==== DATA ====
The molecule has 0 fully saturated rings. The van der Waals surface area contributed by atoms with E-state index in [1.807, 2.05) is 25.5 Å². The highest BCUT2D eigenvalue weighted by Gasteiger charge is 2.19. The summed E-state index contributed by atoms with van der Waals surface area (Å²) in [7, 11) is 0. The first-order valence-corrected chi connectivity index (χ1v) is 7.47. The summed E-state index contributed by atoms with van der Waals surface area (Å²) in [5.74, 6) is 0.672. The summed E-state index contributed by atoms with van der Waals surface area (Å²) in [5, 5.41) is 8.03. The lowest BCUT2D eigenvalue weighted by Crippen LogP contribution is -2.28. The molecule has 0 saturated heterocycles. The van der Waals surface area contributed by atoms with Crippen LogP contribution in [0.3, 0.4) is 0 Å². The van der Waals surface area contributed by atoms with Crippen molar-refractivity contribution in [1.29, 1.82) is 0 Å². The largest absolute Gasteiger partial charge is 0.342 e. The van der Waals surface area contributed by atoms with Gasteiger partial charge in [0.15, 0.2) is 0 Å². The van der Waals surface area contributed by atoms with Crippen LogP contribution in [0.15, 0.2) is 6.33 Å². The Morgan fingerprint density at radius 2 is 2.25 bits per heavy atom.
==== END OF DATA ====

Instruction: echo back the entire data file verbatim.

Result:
The molecule has 0 fully saturated rings. The van der Waals surface area contributed by atoms with E-state index in [1.807, 2.05) is 25.5 Å². The highest BCUT2D eigenvalue weighted by Gasteiger charge is 2.19. The summed E-state index contributed by atoms with van der Waals surface area (Å²) in [7, 11) is 0. The first-order valence-corrected chi connectivity index (χ1v) is 7.47. The summed E-state index contributed by atoms with van der Waals surface area (Å²) in [5.74, 6) is 0.672. The summed E-state index contributed by atoms with van der Waals surface area (Å²) in [5, 5.41) is 8.03. The lowest BCUT2D eigenvalue weighted by Crippen LogP contribution is -2.28. The molecule has 0 saturated heterocycles. The van der Waals surface area contributed by atoms with Crippen LogP contribution in [0.3, 0.4) is 0 Å². The van der Waals surface area contributed by atoms with Crippen molar-refractivity contribution in [1.29, 1.82) is 0 Å². The largest absolute Gasteiger partial charge is 0.342 e. The van der Waals surface area contributed by atoms with Gasteiger partial charge in [0.15, 0.2) is 0 Å². The van der Waals surface area contributed by atoms with Crippen LogP contribution in [0.15, 0.2) is 6.33 Å². The Morgan fingerprint density at radius 2 is 2.25 bits per heavy atom.